Homeopathy, does it work?

Does homeopathy work?

Poll ended at 13 Jul 2019, 9:10am

Yes!
5
9%
Tend to yes
2
3%
No!
49
84%
Tend to no
1
2%
Worth a try if normal treatment fails
1
2%
Don't know yet
0
No votes
 
Total votes: 58

brynpoeth
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Homeopathy, does it work?

Postby brynpoeth » 30 May 2019, 9:10am

Medical experts, health ministers and doctors seem to have a lot of opinions, some mainstream doctors assert that homeopathy is rubbish (I rather dislike the way they insist on injections for immunity against transmittable diseases too)
But there seem to be plenty of practising homeopaths
I think in medicine and science there is a lot that is not understood, people are so different, one should always be ready to change one's opinion

Especially interested in informed opinions by medics and those who have been treated homeopathically

You have one vote which may be changed
Last edited by brynpoeth on 30 May 2019, 9:44am, edited 1 time in total.
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Mike Sales
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Re: Homeopathy, does it work?

Postby Mike Sales » 30 May 2019, 9:24am

Homeopathy chooses for a remedy a substance which produces the same reaction in the body as the illness it purports to treat. This idea is daft.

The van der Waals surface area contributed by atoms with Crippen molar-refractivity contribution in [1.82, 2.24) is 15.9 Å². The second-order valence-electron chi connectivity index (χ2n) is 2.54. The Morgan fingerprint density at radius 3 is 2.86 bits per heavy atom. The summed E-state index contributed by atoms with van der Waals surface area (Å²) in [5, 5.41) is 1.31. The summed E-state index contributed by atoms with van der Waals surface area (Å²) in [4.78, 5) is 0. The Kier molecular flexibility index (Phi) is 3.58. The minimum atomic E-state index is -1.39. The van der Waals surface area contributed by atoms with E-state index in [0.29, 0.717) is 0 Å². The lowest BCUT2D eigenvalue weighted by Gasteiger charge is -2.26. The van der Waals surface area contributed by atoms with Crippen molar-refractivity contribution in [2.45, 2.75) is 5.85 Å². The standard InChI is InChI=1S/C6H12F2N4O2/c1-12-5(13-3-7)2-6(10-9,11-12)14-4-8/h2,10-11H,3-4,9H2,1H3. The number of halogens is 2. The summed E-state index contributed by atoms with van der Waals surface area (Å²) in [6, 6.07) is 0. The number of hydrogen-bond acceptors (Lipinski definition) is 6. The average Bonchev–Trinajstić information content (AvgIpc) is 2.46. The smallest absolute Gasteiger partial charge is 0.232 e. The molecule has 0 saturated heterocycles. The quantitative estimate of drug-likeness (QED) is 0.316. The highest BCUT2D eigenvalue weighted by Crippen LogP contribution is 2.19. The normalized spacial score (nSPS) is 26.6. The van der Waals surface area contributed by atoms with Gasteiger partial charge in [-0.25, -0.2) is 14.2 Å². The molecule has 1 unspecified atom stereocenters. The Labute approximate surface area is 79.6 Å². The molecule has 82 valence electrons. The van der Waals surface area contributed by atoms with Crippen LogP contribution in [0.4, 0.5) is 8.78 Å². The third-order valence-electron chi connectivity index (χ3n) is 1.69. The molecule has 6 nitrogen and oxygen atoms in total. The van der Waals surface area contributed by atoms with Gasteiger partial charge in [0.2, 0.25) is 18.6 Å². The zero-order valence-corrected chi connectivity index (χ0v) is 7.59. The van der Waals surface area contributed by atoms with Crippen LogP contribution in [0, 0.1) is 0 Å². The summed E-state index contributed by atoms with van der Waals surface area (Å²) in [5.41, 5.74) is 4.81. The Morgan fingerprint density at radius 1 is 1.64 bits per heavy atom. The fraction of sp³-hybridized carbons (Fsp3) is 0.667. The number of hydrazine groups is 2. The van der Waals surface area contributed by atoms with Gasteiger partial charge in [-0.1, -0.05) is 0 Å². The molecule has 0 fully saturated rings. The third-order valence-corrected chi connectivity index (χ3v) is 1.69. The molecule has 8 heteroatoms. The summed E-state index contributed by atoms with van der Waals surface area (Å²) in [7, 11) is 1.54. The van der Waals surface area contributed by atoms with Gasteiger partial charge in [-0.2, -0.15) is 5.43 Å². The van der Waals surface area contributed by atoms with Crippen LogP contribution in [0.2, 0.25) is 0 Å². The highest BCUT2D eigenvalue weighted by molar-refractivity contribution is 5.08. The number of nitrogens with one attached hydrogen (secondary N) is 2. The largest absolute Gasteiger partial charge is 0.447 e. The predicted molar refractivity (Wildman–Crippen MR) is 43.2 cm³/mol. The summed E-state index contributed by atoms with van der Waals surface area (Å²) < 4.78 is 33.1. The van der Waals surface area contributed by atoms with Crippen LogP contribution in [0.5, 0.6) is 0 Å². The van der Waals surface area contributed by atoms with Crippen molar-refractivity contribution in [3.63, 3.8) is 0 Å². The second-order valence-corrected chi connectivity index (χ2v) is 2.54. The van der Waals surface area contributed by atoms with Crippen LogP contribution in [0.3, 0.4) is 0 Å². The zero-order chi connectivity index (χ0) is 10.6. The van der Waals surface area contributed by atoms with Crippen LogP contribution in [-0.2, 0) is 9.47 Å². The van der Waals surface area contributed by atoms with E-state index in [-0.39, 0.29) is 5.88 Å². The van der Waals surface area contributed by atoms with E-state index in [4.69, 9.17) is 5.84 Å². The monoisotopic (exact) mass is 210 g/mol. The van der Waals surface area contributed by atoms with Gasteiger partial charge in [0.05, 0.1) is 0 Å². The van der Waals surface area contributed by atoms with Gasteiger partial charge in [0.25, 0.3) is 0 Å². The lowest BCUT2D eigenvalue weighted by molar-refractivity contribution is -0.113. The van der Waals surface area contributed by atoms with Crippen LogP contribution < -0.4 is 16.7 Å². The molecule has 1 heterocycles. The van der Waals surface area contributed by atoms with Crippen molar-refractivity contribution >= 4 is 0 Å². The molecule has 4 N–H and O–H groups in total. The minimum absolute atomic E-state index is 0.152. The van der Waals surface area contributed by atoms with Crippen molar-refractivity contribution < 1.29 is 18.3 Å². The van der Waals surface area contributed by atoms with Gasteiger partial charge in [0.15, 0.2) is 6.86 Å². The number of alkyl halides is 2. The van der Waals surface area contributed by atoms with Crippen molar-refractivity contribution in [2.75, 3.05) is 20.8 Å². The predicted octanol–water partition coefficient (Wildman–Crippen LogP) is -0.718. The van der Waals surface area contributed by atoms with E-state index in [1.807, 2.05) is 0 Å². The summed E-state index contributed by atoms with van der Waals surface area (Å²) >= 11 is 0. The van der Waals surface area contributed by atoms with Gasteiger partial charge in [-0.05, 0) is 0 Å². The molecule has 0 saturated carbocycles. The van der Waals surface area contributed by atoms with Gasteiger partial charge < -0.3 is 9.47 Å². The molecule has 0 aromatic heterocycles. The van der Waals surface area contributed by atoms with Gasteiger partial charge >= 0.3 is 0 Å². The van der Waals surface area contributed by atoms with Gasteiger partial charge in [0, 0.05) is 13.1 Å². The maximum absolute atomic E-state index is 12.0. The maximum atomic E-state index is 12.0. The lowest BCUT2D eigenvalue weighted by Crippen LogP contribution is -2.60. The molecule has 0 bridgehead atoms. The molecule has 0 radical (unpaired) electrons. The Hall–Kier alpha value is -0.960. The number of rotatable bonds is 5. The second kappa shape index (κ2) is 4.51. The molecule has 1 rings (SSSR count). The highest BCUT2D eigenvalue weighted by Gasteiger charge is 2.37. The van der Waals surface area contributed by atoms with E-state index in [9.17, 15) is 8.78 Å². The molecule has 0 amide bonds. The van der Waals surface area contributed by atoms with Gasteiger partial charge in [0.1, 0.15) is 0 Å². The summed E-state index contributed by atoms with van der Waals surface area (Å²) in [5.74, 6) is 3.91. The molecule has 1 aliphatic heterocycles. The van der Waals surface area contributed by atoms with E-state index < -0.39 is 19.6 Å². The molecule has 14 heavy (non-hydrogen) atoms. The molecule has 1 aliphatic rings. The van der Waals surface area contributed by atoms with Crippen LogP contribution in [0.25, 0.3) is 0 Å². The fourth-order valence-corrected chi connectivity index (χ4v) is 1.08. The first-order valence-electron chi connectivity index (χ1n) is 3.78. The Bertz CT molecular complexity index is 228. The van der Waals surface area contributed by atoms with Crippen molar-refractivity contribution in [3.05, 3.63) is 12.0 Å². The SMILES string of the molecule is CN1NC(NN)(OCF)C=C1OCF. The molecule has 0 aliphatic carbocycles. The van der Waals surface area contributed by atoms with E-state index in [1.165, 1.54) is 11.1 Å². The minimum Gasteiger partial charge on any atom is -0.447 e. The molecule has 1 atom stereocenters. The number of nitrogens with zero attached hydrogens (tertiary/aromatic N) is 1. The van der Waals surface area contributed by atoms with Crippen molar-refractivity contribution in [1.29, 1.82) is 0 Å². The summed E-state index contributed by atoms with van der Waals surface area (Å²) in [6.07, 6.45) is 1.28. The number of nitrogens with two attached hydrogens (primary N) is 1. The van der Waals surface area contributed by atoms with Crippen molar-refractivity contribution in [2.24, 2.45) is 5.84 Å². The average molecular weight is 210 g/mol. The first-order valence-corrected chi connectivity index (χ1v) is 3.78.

It then dilutes this substance so much that it is unlikely that there is a single molecule left.
How can it possibly work?
The only way it might help is because of the placebo effect, which is amazingly powerful. In trials sugar pills do as well.

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horizon
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Re: Homeopathy, does it work?

Postby horizon » 30 May 2019, 9:40am

Mike Sales wrote:Homeopathy chooses for a remedy a substance which produces the same reaction in the body as the illness it purports to treat. This idea is daft.


Hmm. Seems you're not a fan of vaccinations then. :wink:
I have two doctors, my left leg and my right leg. (G. M. Trevelyan)
PS I always wondered why the YHA HQ was called Trevelyan House. :)

Mike Sales
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Re: Homeopathy, does it work?

Postby Mike Sales » 30 May 2019, 10:07am

horizon wrote:
Mike Sales wrote:Homeopathy chooses for a remedy a substance which produces the same reaction in the body as the illness it purports to treat. This idea is daft.


Hmm. Seems you're not a fan of vaccinations then. :wink: